Changes of the heartBy Wade Kwon
My old pal Erik heads out West tomorrow for a new future. Heâ€™s a shining example of the ripple effect, one pebble in our pond whose ripples continue to touch all around.
Erik has been synonymous with the homegrown film festival, one thatâ€™s been around since 1999. But I knew him way back when, back in the days of high school.
This is not a trip down memory lane.
Erik helped launch a film festival, along with other visionaries, dreamers and hard-working individuals who saw something more for downtown than closing storefronts and empty streets. Since then, the festival has become a living, breathing part of Birmingham culture.
It is his legacy.
This is not a tribute to that legacy.
Within that festival, local filmmakers came together as a community. Before, it is fair to say, they were loosely knit strangers with a common interest. Now, they network. They work on each othersâ€™ projects. They read each othersâ€™ scripts. They greet each other as fraternity brothers.
And in a small way, I am part of that community.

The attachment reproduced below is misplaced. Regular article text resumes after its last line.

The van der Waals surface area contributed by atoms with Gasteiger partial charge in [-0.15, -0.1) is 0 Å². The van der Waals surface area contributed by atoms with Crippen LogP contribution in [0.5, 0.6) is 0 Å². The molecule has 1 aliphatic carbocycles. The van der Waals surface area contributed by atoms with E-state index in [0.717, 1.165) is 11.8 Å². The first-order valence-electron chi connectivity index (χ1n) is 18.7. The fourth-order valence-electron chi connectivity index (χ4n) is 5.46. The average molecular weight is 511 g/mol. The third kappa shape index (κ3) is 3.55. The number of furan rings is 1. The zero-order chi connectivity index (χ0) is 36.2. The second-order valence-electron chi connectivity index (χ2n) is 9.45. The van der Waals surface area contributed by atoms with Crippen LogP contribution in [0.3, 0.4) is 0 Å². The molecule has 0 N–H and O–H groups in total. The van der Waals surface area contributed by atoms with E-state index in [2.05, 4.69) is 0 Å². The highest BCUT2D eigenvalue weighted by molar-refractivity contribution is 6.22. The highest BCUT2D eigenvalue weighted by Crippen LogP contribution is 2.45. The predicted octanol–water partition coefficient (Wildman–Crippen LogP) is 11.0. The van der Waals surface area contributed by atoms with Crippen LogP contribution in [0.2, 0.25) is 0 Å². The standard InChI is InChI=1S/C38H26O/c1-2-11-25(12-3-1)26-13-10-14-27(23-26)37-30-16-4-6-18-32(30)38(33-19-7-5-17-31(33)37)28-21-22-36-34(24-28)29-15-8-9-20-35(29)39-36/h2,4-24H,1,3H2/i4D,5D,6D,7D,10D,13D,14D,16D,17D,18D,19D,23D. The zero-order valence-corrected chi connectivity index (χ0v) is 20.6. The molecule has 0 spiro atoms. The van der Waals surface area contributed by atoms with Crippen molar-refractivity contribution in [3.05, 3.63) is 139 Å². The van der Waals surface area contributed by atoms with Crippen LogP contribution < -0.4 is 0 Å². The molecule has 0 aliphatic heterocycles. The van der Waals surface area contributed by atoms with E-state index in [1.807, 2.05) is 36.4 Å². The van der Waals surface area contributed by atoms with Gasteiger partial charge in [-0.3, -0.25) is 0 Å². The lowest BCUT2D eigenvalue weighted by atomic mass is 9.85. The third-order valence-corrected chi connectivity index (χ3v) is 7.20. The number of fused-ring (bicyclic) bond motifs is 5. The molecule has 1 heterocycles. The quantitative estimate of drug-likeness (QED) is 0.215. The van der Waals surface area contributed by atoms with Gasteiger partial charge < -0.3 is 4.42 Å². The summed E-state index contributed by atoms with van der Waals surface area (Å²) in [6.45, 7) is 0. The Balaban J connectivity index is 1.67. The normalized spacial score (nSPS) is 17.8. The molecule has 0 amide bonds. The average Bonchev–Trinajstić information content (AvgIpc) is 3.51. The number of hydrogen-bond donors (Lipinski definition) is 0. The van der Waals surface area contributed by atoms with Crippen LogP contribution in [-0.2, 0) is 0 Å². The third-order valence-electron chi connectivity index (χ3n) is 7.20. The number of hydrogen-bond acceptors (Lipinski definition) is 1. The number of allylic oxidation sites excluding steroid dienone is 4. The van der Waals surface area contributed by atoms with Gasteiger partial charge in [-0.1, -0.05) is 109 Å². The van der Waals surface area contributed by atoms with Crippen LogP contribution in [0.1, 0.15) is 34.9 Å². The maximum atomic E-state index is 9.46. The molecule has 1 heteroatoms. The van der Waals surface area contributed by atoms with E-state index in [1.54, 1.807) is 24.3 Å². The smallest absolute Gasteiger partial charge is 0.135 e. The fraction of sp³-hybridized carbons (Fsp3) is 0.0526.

I donâ€™t shoot movies, nor do I have any aspirations to do so. My acting is limited to feigning interest in your small talk. I canâ€™t perform feats of audio engineering, nor can I light an indoor late afternoon shot.
I am virtually useless on set, save for doughnut runs and attending to fussy directors.
And yet, I have wormed my way in, into closed sets and open bars, into loft parties and special screenings. My friends are the filmmakers â€” I am merely a hanger-on.
This friendly and familiar lot donâ€™t question my presence. I am greeted as though I actually participate in moviemaking. I drink with them, I secondhand smoke with them. I even do their PR dirty work for money when called upon.
So I have a soft spot in my heart for film geeks. I would likely have met none of them if Sidewalk hadnâ€™t happened. This community has helped me become more comfortable talking to strangers, lying about movies and being myself.
And their ways have rubbed off on me. Last week, I found myself helping with a video shoot, adjusting the â€œsetâ€ (a conference room), working with the talent, praying the camcorder battery would hold out for one more shot. I slated the sound, coached the director, timed the scenes and cut the footage together.
Erik, I believe, would be proud.
He leaves tomorrow for the other side of the country. What he leaves behind is a place better than he found it.
And ripples through my life and many more.